How to Grow Annuals

Does anyone have some general tips for growing annuals? I want to plant from seed. Should I start the seeds and grow seedlings first or just plop the seeds in the ground? Any tips for a beginning gardener would be great. I believe I have Begonias and something else.


Kathy in Idaho

May 5, 20070 found this helpful

Most annuals can be started indoors, however they usually need to be started in March in zones 3-5. After the ground warms, usually mid May, I plant the seeds in the ground if they are all summerbloomers. Marigolds, Petunias,and Stocks are good varieties to direct sow into your gardens. They will catch up to the rest of the plants soon enough. Pansies and Violas like early spring so buy a few plants and put them where they'll get a lot of am sun. Sow your other seeds around these and you'll have color all summer.

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May 8, 20070 found this helpful

thank you I need all the help I can get for as I have no "green thumb" what so ever !!!!!

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May 16, 20070 found this helpful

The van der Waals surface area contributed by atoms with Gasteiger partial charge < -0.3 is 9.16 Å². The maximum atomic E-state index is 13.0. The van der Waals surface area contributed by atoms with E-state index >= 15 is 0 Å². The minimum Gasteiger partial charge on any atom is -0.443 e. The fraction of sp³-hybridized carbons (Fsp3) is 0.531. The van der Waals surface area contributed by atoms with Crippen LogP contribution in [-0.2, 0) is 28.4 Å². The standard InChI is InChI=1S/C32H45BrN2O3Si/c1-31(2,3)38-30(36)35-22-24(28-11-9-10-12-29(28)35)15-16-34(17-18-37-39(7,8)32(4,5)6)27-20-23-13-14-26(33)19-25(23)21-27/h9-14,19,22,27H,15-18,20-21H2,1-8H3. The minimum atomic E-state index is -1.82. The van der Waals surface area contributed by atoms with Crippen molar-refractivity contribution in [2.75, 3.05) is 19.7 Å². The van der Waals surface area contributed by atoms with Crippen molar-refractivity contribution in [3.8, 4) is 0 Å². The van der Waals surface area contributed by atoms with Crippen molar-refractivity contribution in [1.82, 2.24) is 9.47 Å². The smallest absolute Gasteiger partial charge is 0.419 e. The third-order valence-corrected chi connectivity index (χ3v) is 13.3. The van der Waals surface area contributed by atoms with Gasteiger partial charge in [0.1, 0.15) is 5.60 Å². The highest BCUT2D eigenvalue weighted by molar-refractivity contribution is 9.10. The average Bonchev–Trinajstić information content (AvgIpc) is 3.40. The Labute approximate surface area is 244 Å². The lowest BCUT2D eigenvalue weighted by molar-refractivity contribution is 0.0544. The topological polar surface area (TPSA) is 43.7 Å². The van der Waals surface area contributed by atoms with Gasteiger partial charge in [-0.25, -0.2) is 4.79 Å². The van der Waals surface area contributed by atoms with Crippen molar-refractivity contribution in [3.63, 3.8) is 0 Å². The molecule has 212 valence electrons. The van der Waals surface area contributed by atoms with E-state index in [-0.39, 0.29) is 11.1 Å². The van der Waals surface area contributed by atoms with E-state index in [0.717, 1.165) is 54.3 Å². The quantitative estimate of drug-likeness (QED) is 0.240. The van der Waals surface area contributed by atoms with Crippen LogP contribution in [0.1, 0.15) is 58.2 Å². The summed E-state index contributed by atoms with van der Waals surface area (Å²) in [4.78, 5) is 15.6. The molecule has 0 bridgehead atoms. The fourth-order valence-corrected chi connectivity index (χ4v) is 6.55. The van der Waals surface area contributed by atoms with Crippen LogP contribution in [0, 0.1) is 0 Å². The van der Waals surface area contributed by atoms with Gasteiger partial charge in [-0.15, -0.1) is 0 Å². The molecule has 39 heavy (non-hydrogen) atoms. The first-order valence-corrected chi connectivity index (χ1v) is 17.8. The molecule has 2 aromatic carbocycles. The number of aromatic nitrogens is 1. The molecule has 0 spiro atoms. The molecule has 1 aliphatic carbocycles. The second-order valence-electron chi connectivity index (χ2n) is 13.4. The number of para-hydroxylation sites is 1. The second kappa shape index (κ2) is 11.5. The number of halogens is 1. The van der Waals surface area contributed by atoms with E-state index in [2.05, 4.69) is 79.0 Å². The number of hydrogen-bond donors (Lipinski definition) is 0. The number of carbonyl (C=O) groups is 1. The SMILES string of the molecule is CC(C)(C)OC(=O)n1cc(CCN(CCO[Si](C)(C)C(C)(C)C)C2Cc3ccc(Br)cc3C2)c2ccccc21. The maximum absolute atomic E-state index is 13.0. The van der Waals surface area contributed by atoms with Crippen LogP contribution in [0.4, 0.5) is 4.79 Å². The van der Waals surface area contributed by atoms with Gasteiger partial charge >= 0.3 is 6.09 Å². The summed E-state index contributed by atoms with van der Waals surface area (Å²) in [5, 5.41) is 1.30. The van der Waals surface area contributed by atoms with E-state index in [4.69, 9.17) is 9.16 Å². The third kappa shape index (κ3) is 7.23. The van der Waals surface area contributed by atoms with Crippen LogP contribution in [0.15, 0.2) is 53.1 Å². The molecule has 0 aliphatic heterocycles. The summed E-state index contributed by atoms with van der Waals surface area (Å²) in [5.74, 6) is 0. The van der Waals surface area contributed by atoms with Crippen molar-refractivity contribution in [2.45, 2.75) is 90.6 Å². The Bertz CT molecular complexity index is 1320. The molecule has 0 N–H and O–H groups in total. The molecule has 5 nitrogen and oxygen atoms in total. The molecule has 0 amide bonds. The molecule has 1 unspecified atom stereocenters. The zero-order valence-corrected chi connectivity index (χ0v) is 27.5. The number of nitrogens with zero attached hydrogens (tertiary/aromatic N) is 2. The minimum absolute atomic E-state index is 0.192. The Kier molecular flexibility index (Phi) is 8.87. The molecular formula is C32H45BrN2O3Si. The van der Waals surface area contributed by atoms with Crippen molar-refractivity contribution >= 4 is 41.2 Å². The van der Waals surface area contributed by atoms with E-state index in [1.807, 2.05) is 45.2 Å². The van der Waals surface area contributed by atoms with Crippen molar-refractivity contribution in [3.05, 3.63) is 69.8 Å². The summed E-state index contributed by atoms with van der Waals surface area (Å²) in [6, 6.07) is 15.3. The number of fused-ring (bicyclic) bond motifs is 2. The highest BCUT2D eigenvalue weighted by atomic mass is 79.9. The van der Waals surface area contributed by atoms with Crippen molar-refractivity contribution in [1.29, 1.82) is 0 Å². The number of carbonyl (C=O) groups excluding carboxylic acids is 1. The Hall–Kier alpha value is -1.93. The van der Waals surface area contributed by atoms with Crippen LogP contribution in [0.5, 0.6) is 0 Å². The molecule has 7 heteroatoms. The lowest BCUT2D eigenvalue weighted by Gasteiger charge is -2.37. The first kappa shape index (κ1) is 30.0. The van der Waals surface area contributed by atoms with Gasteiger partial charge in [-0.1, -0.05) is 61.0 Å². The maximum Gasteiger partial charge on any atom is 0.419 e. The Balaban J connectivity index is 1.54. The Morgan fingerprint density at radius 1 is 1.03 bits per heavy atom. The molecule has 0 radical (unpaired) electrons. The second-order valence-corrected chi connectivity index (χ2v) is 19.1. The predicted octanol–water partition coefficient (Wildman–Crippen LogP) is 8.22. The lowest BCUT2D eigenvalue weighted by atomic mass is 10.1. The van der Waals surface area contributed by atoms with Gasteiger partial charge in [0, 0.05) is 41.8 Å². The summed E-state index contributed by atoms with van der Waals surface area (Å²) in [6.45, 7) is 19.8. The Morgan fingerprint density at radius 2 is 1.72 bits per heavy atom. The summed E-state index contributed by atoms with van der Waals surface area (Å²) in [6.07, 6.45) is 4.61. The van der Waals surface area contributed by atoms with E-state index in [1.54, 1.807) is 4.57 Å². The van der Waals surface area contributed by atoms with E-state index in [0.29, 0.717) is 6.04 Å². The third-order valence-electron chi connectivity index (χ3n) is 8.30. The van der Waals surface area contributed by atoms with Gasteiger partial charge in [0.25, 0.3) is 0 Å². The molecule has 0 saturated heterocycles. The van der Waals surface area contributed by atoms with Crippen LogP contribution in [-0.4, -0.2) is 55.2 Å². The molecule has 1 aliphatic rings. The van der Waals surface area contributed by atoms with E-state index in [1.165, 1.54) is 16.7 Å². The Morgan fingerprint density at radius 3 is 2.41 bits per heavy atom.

i'm a beginner too, I bought some marigolds and sweet basil and this is what I did-I bought some styrofoam cups at the dollar store and a bag of miracle grow potting soil. i put the soil in the cup first,about half full then I put a little bit of the seeds

in the potting soil and lightly covered it with a little more potting soil and lightly watered it and put the cups in direct sun-with days the sprouts were pushing up through th soil-I wouldn't suggest just putting them in the ground because some flowers have to be "harden' (I have no idea what that means) but that was mentioned on the package of seeds. That miracle grow really does work!! good luck.

Editor's Note: Hardening is putting them outside for a few days before you put them in the ground so they get used to the outside temperature.

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July 10, 20070 found this helpful

Does this work for geraniums, too? Has anyone tried to grow sweet potato vine? Seems like I've seen this done before. I would like the lighter, bright green variety. Seems like they are much more difficult to find in garden stores by mid summer.

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